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Showing posts from May, 2019

Social Media: is it any good?

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Sometimes I think I waste my time on pointless social media activity when I could be writing more of the next story. But then I think I need Facebook and Twitter 'cos my readers are there. How else will they ever get to know about me? Without paying out good money  I don’t know any other way to grow a readership for my blog and books,   and paying out goes against the grain. If I were 25 and had a whole career ahead of me, then spending hard-earned money on promotion would be a good idea. But I’m not 25, so it isn’t. (Note to self: read Chris Syme’s post: “ Taming the Social Media Beast.” ) Social media is often useful. How else would I know the single dads and lonely widowers that proliferate on Facebook are scammers doing what is known as “catfishing?” OTOH, the constant stream of words can get irritating, and that is a good time to take a break from both Fb and Twitter. I know I’ll drift back, but the rest does me good, and I get more writing done. And see more of my oth

How to handle the transition

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Some time ago now I discovered Psychic Distance and mentioned it on this blog. Now I've begun a new story and I find I keep rethinking who is telling the story. Is it him? Or is it her? I still haven't truly decided, and that makes my Psychic Distance hard to evaluate.  The heroine is proving hard to pin down, whereas the hero keeps dashing about and is really in the action. I'm also wondering if PD  can or should change with the character. I like the idea that I can go really deep with the hero/heroine but don't want to do that with every character. My initial feeling is that secondary characters can be less deep. But does the reader agree?  I think that when the secondary character is doing or thinking something really pivotal to the character or the plot, they should be given extra prominence and then sink back to being,  well, secondary again, in the same way we don't mention all the boring detail of getting from one physical location to another - unless it

Which is the real me?

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Victorian and regency romances, Tudor and Viking adventures – do they all sit happily together? I’ve been wondering that for some time. Which is my favourite? That would be whichever one I’m writing at the time. Which is closest to the real me? I cannot say but I think they all reflect part of me. If I could only write one, which would I choose? A dreadful question and happily one I do not have to answer! In the greater scheme of things, does it matter? Not to me, but I wonder sometimes if it puts off readers. If they think I read soft romances, will an adventure story be up to the mark? You can turn that on its head for the other side of the coin. I think it can be done. Not by everyone, perhaps, because some people are only happy in one genre. Crossing or writing in different genres certainly means more research, but I’m one of those people who finds research as much a pleasure as writing. Sometimes more so, because it is most rewarding to find something you’ve been searchi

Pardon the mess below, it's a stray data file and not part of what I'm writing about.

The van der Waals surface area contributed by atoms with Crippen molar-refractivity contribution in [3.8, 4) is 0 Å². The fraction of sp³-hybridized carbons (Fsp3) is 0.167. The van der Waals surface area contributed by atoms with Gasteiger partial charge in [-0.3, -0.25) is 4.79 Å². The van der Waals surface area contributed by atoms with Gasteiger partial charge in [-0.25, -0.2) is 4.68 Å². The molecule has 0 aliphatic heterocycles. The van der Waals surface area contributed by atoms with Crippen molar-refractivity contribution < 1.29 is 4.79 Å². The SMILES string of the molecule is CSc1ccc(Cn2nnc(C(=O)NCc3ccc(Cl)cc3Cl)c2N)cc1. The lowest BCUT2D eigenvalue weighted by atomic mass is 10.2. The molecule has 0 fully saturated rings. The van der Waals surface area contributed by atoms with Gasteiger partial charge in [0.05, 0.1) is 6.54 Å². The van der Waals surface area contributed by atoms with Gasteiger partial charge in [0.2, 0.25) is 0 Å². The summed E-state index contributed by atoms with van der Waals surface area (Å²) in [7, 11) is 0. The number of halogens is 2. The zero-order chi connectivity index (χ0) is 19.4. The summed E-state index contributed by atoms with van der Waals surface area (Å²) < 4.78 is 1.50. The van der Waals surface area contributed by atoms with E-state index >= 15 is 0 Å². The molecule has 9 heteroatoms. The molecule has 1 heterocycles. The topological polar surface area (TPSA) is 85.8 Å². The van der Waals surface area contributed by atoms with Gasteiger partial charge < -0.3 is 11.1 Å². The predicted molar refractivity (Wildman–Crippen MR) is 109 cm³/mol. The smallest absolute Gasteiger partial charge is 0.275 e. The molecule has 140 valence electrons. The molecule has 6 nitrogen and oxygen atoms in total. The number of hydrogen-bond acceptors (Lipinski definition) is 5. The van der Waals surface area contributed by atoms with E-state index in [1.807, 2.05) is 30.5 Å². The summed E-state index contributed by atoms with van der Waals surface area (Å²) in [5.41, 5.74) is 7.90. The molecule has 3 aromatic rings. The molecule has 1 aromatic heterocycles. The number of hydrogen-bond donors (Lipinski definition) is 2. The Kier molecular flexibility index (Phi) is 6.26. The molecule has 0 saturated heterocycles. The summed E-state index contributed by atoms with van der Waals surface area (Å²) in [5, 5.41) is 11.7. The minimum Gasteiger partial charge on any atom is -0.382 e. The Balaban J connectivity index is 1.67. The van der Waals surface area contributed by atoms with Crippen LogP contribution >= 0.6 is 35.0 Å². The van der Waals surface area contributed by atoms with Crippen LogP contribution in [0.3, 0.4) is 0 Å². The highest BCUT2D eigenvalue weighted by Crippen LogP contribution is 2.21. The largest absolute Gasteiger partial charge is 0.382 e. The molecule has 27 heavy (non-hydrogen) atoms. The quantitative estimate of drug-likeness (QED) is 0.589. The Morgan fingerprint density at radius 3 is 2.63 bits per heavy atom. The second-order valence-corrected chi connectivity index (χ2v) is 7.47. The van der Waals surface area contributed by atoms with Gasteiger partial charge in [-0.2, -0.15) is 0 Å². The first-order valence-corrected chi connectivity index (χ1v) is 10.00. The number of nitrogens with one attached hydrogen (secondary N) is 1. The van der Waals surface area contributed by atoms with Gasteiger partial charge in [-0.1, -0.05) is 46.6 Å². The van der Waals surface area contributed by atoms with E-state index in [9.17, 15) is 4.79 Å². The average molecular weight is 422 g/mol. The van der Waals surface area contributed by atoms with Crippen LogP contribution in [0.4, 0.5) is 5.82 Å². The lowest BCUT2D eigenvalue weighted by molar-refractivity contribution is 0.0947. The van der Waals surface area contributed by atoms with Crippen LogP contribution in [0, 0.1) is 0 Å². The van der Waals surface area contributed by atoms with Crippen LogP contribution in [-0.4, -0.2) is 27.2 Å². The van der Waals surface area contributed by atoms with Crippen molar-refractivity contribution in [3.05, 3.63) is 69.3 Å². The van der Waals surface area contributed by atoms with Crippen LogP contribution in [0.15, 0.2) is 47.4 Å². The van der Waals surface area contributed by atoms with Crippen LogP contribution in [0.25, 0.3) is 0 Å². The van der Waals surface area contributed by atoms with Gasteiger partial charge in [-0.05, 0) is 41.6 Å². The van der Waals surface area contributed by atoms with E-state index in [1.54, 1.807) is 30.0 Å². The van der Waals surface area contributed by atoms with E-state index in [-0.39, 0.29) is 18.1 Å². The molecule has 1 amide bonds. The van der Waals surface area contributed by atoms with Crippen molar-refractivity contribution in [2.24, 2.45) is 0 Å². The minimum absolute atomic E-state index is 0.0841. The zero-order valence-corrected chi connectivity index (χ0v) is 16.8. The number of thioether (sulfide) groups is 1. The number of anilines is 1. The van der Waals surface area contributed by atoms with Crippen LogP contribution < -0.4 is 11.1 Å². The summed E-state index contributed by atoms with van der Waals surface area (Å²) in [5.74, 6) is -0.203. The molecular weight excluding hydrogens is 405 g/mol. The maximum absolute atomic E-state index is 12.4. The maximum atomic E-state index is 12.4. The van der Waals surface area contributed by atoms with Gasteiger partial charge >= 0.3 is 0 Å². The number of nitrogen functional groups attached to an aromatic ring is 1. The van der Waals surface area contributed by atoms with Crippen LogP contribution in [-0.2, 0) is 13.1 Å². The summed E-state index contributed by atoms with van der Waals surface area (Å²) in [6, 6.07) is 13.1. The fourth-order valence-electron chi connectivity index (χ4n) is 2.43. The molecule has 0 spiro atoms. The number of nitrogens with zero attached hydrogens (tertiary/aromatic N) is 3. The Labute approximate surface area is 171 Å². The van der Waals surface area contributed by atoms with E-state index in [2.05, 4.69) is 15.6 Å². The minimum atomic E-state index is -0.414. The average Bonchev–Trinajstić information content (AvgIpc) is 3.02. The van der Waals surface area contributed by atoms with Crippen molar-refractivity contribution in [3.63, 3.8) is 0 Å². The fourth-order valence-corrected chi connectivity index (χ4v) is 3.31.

Good for him, good for me

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It must be all the good weather that is making Facebook and Twitter so quiet. So many things to distract! I am watching the clay court tennis season and working hard on a new book - another Viking story set in Stornoway. So I am not putting anything much on Fb apart from a few pics I have taken recently. The new book is layering up nicely. My plan for it was sketchy at the start but a fortnight and 13k words in and it is taking shape. If only I knew how it would end! The weather has turned hot again, so I am walking Tim early in the morning when it is still cool. Good for him, and good for me. Makes for a longer day, and a chance to get much more done. Our garden is colouring up  with everything coming into flower. I haven't planned it, but we seem to have an early summer garden; probably comes of darting off to France in the middle of summer. After the end of July it is a case of restoring order and cutting things back after the riot of growth. I'd like to get as much do

Notes to self on Show and Tell

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Show and Tell. Showing is walking in the footsteps of the heroine, seeing what she sees, etc etc. But how far should this go? I read quantities of books that don't particularly use show at all. I keep getting comments that say I should show more. Is it some glib comment tossed around for the sake of something to say? Can a book be written in nothing else but show? Is it ever useful? Are there times when it is not useful? I decided to do some research and came up with this article first time of asking -  https://jerryjenkins.com/show-dont-tell/ I don't know who  he is, but his explanation is good and clear, so I will keep it to refer to to when the clouds of confusion set in.  This is what he says:  When you  tell  rather than  show,  you simply inform your reader of information rather than allowing him to deduce anything. You’re supplying information by simply stating it. You might report that a  character  is “tall,” or “angry,” or “cold,” or “tired.” That’s  te